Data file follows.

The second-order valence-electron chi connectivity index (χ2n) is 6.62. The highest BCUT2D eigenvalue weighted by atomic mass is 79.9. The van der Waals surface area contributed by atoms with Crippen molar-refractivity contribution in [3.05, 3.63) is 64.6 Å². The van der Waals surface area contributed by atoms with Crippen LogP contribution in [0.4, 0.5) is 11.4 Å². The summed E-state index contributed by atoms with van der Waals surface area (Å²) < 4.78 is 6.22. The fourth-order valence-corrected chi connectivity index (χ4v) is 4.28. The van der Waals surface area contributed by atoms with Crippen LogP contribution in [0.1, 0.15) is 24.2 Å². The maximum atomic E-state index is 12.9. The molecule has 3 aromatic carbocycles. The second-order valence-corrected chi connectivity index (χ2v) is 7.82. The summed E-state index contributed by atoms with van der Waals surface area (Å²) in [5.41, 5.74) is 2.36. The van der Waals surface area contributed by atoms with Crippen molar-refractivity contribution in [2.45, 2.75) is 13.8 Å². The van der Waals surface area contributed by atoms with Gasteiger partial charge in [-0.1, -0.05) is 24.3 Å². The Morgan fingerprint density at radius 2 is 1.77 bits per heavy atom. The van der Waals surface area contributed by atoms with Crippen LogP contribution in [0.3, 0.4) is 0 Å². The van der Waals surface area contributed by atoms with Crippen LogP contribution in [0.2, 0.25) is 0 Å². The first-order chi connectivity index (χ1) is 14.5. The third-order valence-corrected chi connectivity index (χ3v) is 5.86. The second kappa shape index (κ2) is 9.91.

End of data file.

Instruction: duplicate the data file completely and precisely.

The second-order valence-electron chi connectivity index (χ2n) is 6.62. The highest BCUT2D eigenvalue weighted by atomic mass is 79.9. The van der Waals surface area contributed by atoms with Crippen molar-refractivity contribution in [3.05, 3.63) is 64.6 Å². The van der Waals surface area contributed by atoms with Crippen LogP contribution in [0.4, 0.5) is 11.4 Å². The summed E-state index contributed by atoms with van der Waals surface area (Å²) < 4.78 is 6.22. The fourth-order valence-corrected chi connectivity index (χ4v) is 4.28. The van der Waals surface area contributed by atoms with Crippen LogP contribution in [0.1, 0.15) is 24.2 Å². The maximum atomic E-state index is 12.9. The molecule has 3 aromatic carbocycles. The second-order valence-corrected chi connectivity index (χ2v) is 7.82. The summed E-state index contributed by atoms with van der Waals surface area (Å²) in [5.41, 5.74) is 2.36. The van der Waals surface area contributed by atoms with Crippen molar-refractivity contribution in [2.45, 2.75) is 13.8 Å². The van der Waals surface area contributed by atoms with Gasteiger partial charge in [-0.1, -0.05) is 24.3 Å². The Morgan fingerprint density at radius 2 is 1.77 bits per heavy atom. The van der Waals surface area contributed by atoms with Crippen LogP contribution in [0.3, 0.4) is 0 Å². The van der Waals surface area contributed by atoms with Crippen LogP contribution in [0.2, 0.25) is 0 Å². The first-order chi connectivity index (χ1) is 14.5. The third-order valence-corrected chi connectivity index (χ3v) is 5.86. The second kappa shape index (κ2) is 9.91.